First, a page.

Researchers from NYU Dentistry are investigating a protein found inside the spicules of a sea urchin embryo to understand what makes these proteins such efficient 'brick organizers'
Calcium carbonate, or CaCO3, comprises more than 4% of the earth's crust. Its most common natural forms are chalk, limestone, and marble, produced by the sedimentation of the shells of small fossilized snails, shellfish, and coral over millions of years.
New York University College of Dentistry (NYU Dentistry) researchers are studying how nature creates three-dimensional CaCO3 inorganic/organic based materials to form seashells, invertebrate exoskeletons, and vertebrate bone, dentine, and enamel.
John Evans, DMD, PhD, a professor in NYU Dentistry's Department of Basic Science and Craniofacial Biology, oversees a research group focusing on the study of proteins that modulate the formation of biominerals, which in turn create new composite materials with unique properties, such as increased fracture and puncture resistances.
In a paper recently published in Biochemistry, Gaurav Jain, PhD, a postdoc in Dr. Evans's lab and coauthor of "A model sea urchin spicule matrix protein, rSpSM50, is a hydrogelator that modifies and organizes the mineralization process," looked at how the CaCO3 matrix is organized inside a sea urchin spicule (See figure 1). At first, these spicules are nothing more than chalk, but when combined with sea urchin proteins, they form tiny stacks of "bricks," creating a structure that provides some of the toughest defense against predators and harsh ocean conditions.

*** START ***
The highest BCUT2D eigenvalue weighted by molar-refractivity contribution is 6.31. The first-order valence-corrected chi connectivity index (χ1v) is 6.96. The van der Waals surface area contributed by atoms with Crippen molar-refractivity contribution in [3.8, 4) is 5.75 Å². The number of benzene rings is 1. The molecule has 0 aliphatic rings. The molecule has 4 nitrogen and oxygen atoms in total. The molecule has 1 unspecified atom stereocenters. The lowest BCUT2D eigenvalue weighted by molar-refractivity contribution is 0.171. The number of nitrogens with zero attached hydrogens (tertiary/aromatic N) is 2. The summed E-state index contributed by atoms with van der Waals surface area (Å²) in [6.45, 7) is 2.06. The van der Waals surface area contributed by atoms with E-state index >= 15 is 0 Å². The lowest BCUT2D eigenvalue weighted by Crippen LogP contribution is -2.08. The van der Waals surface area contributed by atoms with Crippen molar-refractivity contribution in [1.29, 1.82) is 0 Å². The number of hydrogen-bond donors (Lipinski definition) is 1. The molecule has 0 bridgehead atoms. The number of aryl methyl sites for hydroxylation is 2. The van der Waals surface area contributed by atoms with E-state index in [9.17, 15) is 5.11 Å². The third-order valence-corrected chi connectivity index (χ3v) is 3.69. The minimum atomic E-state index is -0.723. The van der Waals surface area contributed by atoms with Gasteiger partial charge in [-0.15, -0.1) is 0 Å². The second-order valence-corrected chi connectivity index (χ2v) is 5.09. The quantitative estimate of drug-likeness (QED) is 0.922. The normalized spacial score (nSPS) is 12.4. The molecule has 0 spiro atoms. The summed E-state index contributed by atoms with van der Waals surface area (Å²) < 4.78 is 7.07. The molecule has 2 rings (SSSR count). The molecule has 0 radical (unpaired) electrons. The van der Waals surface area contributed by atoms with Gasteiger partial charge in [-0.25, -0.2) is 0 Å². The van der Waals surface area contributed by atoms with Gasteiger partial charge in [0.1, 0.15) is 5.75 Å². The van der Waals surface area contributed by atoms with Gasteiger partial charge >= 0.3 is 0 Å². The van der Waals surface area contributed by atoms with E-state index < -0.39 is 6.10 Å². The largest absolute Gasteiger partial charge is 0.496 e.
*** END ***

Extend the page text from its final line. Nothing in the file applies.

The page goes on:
"Primary mesenchyme cells (PMCs) inside a sea urchin embryo deposits amorphous CaCO3 within the matrix of spicule proteins where these bricks are shaped into layers of calcium carbonate crystals," notes Dr. Jain. "However, the functional and assembly capabilities of individual spicule matrix proteins aren't clear. We are currently investigating one such protein found inside the spicules of a sea urchin embryo to understand what makes these proteins such efficient 'brick organizers.'"
The researchers looked at SM50, one of the most abundant and well-studied proteins found inside these spicules. They found that a recombinant version of the SM50 protein, rSpSM50, is a highly aggregation-prone protein that forms tiny jelly-like structures called hydrogels in solution. These 'jellies' capture tiny mineral nanoparticles and organize them into crystalline 'bricks.' Moreover, rSpSM50 causes surface texturing and forms randomly interconnected porous channels within these crystals.